The meeting and the video are a stark contrast to when the two leaders traded insults last summer, including a disagreement over who had a larger nuclear button. Trump talks directly to the camera and praises his talks with Kim as “open, honest, direct and very, very productive.” “This is the beginning of the process toward the denuclearization of North Korea. I sometimes say the ‘denuking’ of North Korea, and those are beautiful words,” Trump said in the video. The clip isn’t the first produced by the White House in connection with the nuclear summit. The administration grabbed headlines by producing a propaganda-esqsue, movie trailer-style video directed at North Korea that paints Trump and Kim as two leaders on the cusp of greatness.
In the video released, Trump says economic sanctions will remain in place, and Secretary of State Mike Pompeo will work with North Korea in the weeks ahead to craft the details of a denuclearization deal.
“This summit marked a new beginning for relations between the United States and North Korea and it opened the path for a future for all Koreans, north and south. The summit also made a clean break from the failed approaches of past administrations. And failed they were,” Trump said. Trump was met with criticism this week after footage surfaced of him saluting a North Korean general. Press Secretary Sarah Huckabee Sanders told reporters at a press briefing Thursday that it is “common courtesy” to salute a military official.
Outcomes of Summit:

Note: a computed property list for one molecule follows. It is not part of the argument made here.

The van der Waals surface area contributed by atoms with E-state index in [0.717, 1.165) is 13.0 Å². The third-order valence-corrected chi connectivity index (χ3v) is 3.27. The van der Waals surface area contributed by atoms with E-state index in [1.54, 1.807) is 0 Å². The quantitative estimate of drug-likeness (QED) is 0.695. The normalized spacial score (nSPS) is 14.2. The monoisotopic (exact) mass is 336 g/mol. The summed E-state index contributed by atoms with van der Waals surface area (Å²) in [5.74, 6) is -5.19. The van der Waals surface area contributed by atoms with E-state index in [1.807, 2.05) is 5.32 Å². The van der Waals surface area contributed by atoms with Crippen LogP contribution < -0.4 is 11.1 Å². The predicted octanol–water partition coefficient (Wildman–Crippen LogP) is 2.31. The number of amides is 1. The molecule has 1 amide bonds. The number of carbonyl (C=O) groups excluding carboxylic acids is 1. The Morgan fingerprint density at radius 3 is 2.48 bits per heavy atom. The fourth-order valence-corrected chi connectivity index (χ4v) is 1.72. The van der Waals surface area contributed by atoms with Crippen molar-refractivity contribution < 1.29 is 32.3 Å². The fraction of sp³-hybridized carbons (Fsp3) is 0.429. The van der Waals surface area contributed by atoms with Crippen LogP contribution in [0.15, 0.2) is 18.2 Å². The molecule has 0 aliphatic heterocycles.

The US military has “suspended all planning” for a joint military exercise with South Korea that was scheduled for August, the Pentagon announced. The move comes a week after President Donald Trump pledged to North Korean leader Kim Jong-un that he would halt joint “war games” on the Korean Peninsula, calling them “provocative.” In a departure from the military’s usual language, Pentagon spokeswoman Dana White referred to the exercise, Ulchi Freedom Guardian, as a “defensive ‘wargame’” in her statement, parroting Trump’s earlier description. Some 17,500 American forces participated in last year’s iteration of Ulchi Freedom Guardian, including 3,000 troops were deployed to South Korea specifically for the exercise.
President Donald Trump wrote online that denuclearization negotiations with North Korea are “going well,” adding that the U.S. would be at war with the repressive communist state if not for him.
“Many good conversations with North Korea-it is going well! In the meantime, no Rocket Launches or Nuclear Testing in 8 months,” the president wrote on Twitter. “All of Asia is thrilled. Only the Opposition Party, which includes the Fake News, is complaining. If not for me, we would now be at War with North Korea!”
Trump met in Singapore with North Korean leader Kim Jong Un, the first known meeting between a sitting U.S. president and a North Korean leader. The meeting ended with relatively little in terms of tangible takeaways, but the two men agreed to future talks aimed at denuclearizing the Korean Peninsula.
The rapid warming of relations with North Korea has been a point of pride for the president, who seemed to revel in the international spotlight that shone on his meeting with Kim. Trump’s success thus far toward denuclearizing North Korea has come where his White House predecessors of recent vintage from both parties have mostly failed, although Pyongyang has for many years made promises on denuclearization that it did not follow through on.
The momentum on denuclearization talks with North Korea mark a stark contrast with the rhetoric of last summer, when Trump and Kim hurled insults and threats at each other across the Pacific, seemingly pulling the two nations closer to open conflict than they had been in several years. North Korea engaged in a series of ballistic missile tests and also tested its largest ever nuclear device, while Trump bragged about the size of the U.S. nuclear arsenal and threatened to destroy North Korea with “fire and fury.”
Published in Melange Intl. Magazine in July 2018.